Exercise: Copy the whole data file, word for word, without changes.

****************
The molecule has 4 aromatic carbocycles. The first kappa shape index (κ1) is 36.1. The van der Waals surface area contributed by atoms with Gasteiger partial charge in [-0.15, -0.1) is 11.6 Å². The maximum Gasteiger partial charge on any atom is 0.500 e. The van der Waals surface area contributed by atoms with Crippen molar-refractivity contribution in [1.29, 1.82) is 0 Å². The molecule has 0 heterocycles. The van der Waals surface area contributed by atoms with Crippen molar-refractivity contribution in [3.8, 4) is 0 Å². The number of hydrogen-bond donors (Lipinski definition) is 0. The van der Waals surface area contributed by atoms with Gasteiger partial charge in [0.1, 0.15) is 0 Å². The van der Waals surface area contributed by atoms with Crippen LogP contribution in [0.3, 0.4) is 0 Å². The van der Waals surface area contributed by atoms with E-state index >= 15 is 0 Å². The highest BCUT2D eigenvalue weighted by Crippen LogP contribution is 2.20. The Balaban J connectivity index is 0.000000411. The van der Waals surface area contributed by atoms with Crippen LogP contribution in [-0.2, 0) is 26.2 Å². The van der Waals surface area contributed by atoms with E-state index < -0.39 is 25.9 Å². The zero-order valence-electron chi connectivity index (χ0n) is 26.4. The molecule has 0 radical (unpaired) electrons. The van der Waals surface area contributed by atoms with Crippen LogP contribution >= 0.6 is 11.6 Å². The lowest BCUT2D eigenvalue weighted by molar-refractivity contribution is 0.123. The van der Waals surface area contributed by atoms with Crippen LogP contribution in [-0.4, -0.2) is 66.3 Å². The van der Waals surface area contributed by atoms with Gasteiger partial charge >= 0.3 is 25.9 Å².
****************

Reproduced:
The molecule has 4 aromatic carbocycles. The first kappa shape index (κ1) is 36.1. The van der Waals surface area contributed by atoms with Gasteiger partial charge in [-0.15, -0.1) is 11.6 Å². The maximum Gasteiger partial charge on any atom is 0.500 e. The van der Waals surface area contributed by atoms with Crippen molar-refractivity contribution in [1.29, 1.82) is 0 Å². The molecule has 0 heterocycles. The van der Waals surface area contributed by atoms with Crippen molar-refractivity contribution in [3.8, 4) is 0 Å². The number of hydrogen-bond donors (Lipinski definition) is 0. The van der Waals surface area contributed by atoms with Gasteiger partial charge in [0.1, 0.15) is 0 Å². The van der Waals surface area contributed by atoms with Crippen LogP contribution in [0.3, 0.4) is 0 Å². The van der Waals surface area contributed by atoms with E-state index >= 15 is 0 Å². The highest BCUT2D eigenvalue weighted by Crippen LogP contribution is 2.20. The Balaban J connectivity index is 0.000000411. The van der Waals surface area contributed by atoms with Crippen LogP contribution in [-0.2, 0) is 26.2 Å². The van der Waals surface area contributed by atoms with E-state index < -0.39 is 25.9 Å². The zero-order valence-electron chi connectivity index (χ0n) is 26.4. The molecule has 0 radical (unpaired) electrons. The van der Waals surface area contributed by atoms with Crippen LogP contribution >= 0.6 is 11.6 Å². The lowest BCUT2D eigenvalue weighted by molar-refractivity contribution is 0.123. The van der Waals surface area contributed by atoms with Crippen LogP contribution in [-0.4, -0.2) is 66.3 Å². The van der Waals surface area contributed by atoms with Gasteiger partial charge >= 0.3 is 25.9 Å².